Waking from the Democratic Dream
The time has come for the United States to give up on the notion of democracy in the Middle East. It isn’t going to happen, at least not anytime soon, and the country is starting to look silly with so many of its intellectuals clinging to a notion that has no basis in reality. Just look at Iraq, set upon a course that many Americans thought would lead to democracy, and paid for with the blood of more than four thousand American dead and some thirty-three thousand wounded. What do we see in today’s Iraq? A budding dictatorship moving in the direction of the last one—but with a big difference: this one is dominated by Shiites, a power arrangement that appreciably enhances the regional influence of neighboring Iran, considered by many Americans as their country’s most nettlesome adversary.
Look at Egypt, where the “Arab Spring” set American hearts aflutter with the prospect of democratic pluralism. The lesson there is that it’s impossible to overestimate the willingness of the traditional power blocs to upend any democratic structures or procedures that threaten their position and prerogatives in that venerable land. Consider tiny Kuwait, where the highest court just annulled the duly run parliamentary elections of February, in which opposition forces made serious gains against the country’s status quo forces. And look at Bahrain and Saudi Arabia, where any democratic sentiments are quickly quashed whenever they gain any apparent traction at all.
And yet in the face of all this, and more, many idealistic Americans hold fast to the idea that if we can just provide assistance and guidance and apply sufficient military power against the bad guys, democratic institutions eventually will blossom in the region. The problem here isn’t just that this notion lacks any shred of realism; more significantly, it undergirds the constant call for America to apply military force in the region on behalf of democracy . . . or the prospect of democracy . . . or at least the prospect that some Middle Eastern nation might begin a long journey toward democracy. Consider, for example, Libya, where the demise of the dictator Muammar el-Qaddafi led many Americans to visualize the stirrings of a democratic impulse, made possible in large measure by America’s judicious application of force.
But then it turned out that the militias that emerged during the anti-Qaddafi fervor weren’t about to relinquish their weapons or their territorial gains and that the country couldn’t rise above the chaos of tribal, ethnic and sectarian strife. It isn’t clear that Libya is really a nation at present. True, we don’t often hear today the kind of rhetoric that President George W. Bush unfurled during his second inaugural address in January 2005, when he proclaimed America’s “ultimate goal of ending tyranny in our world.” That now is seen as idle talk without any foundation in serious thought. But that perception doesn’t stop many from still seeing America’s goal as the spread of democracy—and democracy’s goal as eradicating tyranny.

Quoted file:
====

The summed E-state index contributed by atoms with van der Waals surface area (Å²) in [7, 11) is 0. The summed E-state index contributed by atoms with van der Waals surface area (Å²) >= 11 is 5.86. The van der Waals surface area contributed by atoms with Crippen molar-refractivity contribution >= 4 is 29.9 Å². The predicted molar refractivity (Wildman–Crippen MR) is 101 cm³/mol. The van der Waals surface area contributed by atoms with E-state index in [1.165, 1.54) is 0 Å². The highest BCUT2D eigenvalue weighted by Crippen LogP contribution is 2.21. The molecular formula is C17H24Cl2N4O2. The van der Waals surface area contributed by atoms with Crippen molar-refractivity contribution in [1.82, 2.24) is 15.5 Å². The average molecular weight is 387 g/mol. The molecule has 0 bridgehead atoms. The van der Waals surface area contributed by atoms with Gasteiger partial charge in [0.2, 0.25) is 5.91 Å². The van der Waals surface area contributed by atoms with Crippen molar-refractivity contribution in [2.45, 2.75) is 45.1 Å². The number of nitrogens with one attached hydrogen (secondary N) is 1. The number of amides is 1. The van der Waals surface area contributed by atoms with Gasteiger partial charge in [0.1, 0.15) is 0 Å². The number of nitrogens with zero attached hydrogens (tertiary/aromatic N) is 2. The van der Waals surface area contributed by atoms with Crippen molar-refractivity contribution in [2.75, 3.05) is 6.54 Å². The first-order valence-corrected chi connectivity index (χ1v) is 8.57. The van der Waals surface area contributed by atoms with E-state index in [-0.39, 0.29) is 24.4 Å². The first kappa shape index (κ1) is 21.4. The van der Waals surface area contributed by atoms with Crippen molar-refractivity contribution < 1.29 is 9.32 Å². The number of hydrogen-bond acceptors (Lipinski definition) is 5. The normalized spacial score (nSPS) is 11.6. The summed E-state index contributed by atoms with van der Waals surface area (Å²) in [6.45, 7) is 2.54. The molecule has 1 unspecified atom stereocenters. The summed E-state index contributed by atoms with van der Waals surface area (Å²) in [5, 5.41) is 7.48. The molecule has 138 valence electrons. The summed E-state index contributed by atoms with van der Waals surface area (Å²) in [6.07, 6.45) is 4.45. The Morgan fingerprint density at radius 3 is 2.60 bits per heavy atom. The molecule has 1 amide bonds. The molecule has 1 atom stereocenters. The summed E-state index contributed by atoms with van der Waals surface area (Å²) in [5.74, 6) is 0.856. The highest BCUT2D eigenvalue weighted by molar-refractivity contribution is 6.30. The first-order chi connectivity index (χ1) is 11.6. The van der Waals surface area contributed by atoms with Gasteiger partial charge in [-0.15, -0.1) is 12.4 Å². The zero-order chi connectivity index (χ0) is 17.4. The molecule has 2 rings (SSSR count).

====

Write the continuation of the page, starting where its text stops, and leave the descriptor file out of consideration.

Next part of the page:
The essential problem with all this is that it is grounded in ignorance. Americans can’t fathom the power of the Islamic idea that there is no spiritual “I,” but only a spiritual “We” that has entered into the quickened body as a reflection of the divine light. The Arabic word for this, as Oswald Spengler points out, is Islam—submission. He adds that the Western religious sacrament of contrition “presupposes the strong and free will that can overcome itself. But it is precisely the impossibility of an Ego as a free power in the face of the divine that constitutes ‘Islam.’” He explains that the Islamic prime sacrament is Grace, which knows no such thing as free will.
As Islam emerged in the seventh century, the consensus of the community became by definition infallible. As Muhammad put it, “My people can never agree in an error.” This concept of an infallible community consensus lies at the heart of two fundamental Islamic religious ideas—first, that the individual is meaningless outside this infallible consensus and, second, that government and religion remain inseparable. Those ideas were incorporated into Islam in the seventh century and remain to this day bedrock maxims of Islamic thought—and powerful doctrinal impediments to the democratic impulse.
Americans know that a central tenet of Islam is an absolute conviction that government and religion are intertwined as one. But they can’t bring themselves to see that this perception is fundamental and embedded in the culture of the region. Nor can they see that this reality will always militate against the democratic impulses that inevitably spring up from time to time within the hopes and dreams of many people of the region.
Further, many Americans can’t see that many secular mores and folkways of the region are the product of the bedouin culture, developed over centuries of isolation in an austere and unforgiving land. As David Pryce-Jones writes in his book The Closed Circle: An Interpretation of the Arabs, Middle Eastern nationalism “simply adds what might be called an outer ring” to the tribal customs and judgments of Middle Eastern society.